In the latest instalment of student stories from around the globe, Sarah Morland takes a look at parenting schemes in Chile, student accommodation punishments in China, a return to traditional graduation gowns in India and LGBT+ accommodation in America.
Chile: University of Chile to launch support scheme for student parents
The University of Chile has approved pre-and-postnatal plans for its students, which are set to become available to men as well as women. It will be available for any regular student who is pregnant or a parent, or guardian, of child younger than six.
The scheme was brought about by the university’s Office for Equal Gender Opportunities, directed by Carmen Andrade, together with local students and academics.
The scheme allows for resting periods around the date of birth as well as up to 24 weeks of postnatal leave, the first half of which can only be taken by the mother. Nursery rooms are also being set up in four of the universities’ campuses, while parents will be allowed flexibility on academic assignments and priority on class applications, to help them manage their time commitments.
Estefanía Álvarez, director of a group for parents at universities, said: “It was very complicated to make studies comparable with raising a child. It was difficult to follow my [university] timetable because it didn’t coincide with the times at the day-nursery, or if one of [my children] was ill and I had a test.”
China: University makes students clean up after opposite sex as punishment for skipping classes
First-year male fashion students at Wuhan International Culture University in central China are being made to clean the dorms of their female classmates, as punishment for skipping classes.
The Chutian Metropolis Daily shared photos of three students cleaning a female dorm on its blog. The students reportedly scrubbed floors, dusted furniture and even cleaned the toilets.
The university’s college counsellor, Cui Bowen, told the newspaper: “If students want to skip class, their classmates will remind them of this rule.”
Female student Sun Haoran commented that: “I won’t skip class in future – I don’t want to clean the boys’ stinky bathrooms!”
While the university’s new rule has sparked online debate, it has come under fire from some who fear the measure could encourage promiscuity.
One critic said that being forced to go into the female dorms could well be “just what some of them have been hoping for.” Another suggested that the next year’s intake was likely to be “a class full of boys”.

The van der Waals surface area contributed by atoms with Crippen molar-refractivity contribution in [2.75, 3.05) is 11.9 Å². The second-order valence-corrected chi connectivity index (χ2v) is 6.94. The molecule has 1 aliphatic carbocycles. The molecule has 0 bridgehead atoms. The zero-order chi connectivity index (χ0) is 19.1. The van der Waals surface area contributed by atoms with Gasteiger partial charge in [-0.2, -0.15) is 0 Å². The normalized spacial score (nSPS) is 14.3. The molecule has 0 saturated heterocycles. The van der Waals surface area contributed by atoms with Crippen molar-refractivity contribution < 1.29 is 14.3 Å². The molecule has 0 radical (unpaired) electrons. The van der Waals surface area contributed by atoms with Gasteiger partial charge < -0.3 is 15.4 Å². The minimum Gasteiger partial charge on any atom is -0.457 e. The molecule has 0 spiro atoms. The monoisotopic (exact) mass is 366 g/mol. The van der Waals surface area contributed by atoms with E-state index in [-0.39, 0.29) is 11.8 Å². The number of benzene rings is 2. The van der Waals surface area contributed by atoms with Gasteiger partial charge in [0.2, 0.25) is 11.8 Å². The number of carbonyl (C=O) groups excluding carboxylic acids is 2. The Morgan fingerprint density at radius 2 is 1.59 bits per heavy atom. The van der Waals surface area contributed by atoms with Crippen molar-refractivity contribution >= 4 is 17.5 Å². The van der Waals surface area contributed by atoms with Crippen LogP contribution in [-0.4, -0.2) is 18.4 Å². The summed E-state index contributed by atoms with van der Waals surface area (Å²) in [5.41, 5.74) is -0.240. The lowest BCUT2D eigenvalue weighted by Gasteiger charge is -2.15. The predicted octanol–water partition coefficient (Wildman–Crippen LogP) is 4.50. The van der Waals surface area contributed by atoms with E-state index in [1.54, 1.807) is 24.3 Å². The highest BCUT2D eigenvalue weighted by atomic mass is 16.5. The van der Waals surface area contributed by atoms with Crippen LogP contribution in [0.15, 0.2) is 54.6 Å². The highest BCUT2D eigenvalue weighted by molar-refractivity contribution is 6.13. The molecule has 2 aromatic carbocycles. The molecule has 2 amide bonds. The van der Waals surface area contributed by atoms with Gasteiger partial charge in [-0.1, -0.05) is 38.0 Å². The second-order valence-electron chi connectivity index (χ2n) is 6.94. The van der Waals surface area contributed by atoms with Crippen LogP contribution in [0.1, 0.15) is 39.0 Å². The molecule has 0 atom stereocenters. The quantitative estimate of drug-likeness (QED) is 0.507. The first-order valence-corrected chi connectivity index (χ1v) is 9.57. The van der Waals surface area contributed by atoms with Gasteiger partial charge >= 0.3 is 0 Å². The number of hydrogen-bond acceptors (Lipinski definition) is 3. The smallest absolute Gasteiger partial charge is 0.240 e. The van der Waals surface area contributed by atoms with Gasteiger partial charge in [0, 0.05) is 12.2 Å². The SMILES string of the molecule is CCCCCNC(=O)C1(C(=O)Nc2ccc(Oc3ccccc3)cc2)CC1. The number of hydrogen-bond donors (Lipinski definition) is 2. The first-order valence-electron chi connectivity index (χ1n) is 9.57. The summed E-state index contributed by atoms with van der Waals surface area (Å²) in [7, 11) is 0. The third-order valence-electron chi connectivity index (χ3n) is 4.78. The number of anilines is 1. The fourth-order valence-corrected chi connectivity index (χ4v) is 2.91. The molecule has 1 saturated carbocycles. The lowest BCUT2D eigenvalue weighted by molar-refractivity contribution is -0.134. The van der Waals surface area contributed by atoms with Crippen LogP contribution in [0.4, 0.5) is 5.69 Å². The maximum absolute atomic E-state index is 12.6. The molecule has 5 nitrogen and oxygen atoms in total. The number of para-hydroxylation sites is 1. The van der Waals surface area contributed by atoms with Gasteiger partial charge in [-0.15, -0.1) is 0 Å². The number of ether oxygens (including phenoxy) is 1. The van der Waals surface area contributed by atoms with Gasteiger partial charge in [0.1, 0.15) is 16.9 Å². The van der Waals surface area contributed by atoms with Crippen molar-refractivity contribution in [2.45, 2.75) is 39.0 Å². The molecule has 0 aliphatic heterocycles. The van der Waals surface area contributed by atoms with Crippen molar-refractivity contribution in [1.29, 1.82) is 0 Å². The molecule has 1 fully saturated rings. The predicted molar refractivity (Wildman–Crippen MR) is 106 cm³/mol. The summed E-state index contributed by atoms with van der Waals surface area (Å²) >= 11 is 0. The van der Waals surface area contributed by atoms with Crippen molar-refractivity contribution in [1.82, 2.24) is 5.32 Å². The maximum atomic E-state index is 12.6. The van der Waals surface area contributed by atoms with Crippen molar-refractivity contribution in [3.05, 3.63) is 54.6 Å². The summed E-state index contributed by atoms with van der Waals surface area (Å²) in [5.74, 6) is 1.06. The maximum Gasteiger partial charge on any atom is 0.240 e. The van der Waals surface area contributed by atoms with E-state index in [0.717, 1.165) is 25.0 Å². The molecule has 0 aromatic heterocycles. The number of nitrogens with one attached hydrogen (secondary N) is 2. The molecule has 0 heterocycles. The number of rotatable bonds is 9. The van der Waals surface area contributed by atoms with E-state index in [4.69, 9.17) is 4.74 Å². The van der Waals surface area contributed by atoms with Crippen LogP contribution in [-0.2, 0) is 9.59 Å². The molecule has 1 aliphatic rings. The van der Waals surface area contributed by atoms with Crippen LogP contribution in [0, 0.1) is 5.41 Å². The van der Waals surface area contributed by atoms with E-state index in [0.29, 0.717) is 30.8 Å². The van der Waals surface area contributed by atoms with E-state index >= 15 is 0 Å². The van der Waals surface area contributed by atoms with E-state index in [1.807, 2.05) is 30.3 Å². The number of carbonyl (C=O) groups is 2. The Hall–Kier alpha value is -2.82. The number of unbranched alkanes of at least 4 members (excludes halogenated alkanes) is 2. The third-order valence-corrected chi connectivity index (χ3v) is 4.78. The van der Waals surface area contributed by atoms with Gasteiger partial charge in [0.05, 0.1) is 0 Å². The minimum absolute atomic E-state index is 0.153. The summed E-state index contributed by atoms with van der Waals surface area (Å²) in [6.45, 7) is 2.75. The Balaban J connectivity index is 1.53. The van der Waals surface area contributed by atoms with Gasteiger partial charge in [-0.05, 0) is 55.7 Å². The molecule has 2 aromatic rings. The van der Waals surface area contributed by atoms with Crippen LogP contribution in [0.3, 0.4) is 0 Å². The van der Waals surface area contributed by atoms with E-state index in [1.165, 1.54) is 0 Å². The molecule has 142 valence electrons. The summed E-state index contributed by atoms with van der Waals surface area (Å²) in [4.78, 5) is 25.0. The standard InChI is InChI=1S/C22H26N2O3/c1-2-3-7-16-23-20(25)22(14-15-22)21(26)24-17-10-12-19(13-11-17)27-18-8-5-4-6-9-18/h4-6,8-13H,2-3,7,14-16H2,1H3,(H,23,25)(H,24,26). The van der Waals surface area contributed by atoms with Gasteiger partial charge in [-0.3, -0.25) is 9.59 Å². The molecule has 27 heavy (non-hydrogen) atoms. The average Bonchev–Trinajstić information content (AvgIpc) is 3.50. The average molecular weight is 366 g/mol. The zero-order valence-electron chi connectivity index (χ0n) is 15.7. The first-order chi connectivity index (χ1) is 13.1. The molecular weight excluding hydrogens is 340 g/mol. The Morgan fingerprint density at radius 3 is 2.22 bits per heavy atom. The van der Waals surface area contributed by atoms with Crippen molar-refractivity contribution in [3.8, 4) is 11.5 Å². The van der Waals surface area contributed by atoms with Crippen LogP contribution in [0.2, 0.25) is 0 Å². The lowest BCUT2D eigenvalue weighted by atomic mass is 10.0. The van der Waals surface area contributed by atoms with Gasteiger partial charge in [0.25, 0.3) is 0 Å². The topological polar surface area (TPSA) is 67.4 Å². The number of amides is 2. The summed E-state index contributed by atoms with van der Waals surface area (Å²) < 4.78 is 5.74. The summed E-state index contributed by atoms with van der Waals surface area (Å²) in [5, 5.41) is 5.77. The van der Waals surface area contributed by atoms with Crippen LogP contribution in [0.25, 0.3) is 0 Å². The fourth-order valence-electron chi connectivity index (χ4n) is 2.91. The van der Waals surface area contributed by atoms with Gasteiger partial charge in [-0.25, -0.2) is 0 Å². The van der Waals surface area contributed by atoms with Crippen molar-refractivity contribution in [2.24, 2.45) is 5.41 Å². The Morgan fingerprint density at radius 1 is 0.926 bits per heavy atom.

India: Uttarakhand University to replace graduation gowns with cultural attire
Students graduating next year at the Sri Dev Suman Uttarakhand University in Garwhal will be wearing cultural attire, according to the state’s Higher Education Minister Dhan Singh Rawat.
The Education Minister announced that the new dress and caps will reflect regional culture and would be designed by the National Institute of Fashion Technology.
This came not long after Uttarakhand’s chief minister Trivendra Rawat refused to wear the traditional British-style gown at a university convocation in Dehradun and suggested introducing a “purely Indian attire”.
Meanwhile, in a push to eliminate the “colonial tradition”, students at the Indian Institute of Technology in Kanpur graduated last week in ethnic attire for the first time: kurta pyjamas for male students and kurta-churidaars for women.
USA: University of Kansas introduces residential halls for LGBT students
The University of Kansas is dedicating a wing of its residential halls to LGBT+ students and their allies. The wing, Lewis Hall, will cater specifically to LGBT people as well as genderfluid students.
Whilst previously, university housing teams have worked on a case-by-case basis to organise students with non-traditional gender profiles, the new system will sort students regardless of gender identity or sexual preference.
Student housing director Diana Roberston said that the new system means that there are “no questions asked”. The housing website further adds: “Our commitment is to helping students find the living environment that best meets their needs whilst affirming their gender identity.”
Students at the dorm, which already has a waiting list, can stay provided they agree to follow special regulations regarding behaviour and privacy.
A growing number of universities in the US also now offer gender-neutral housing options.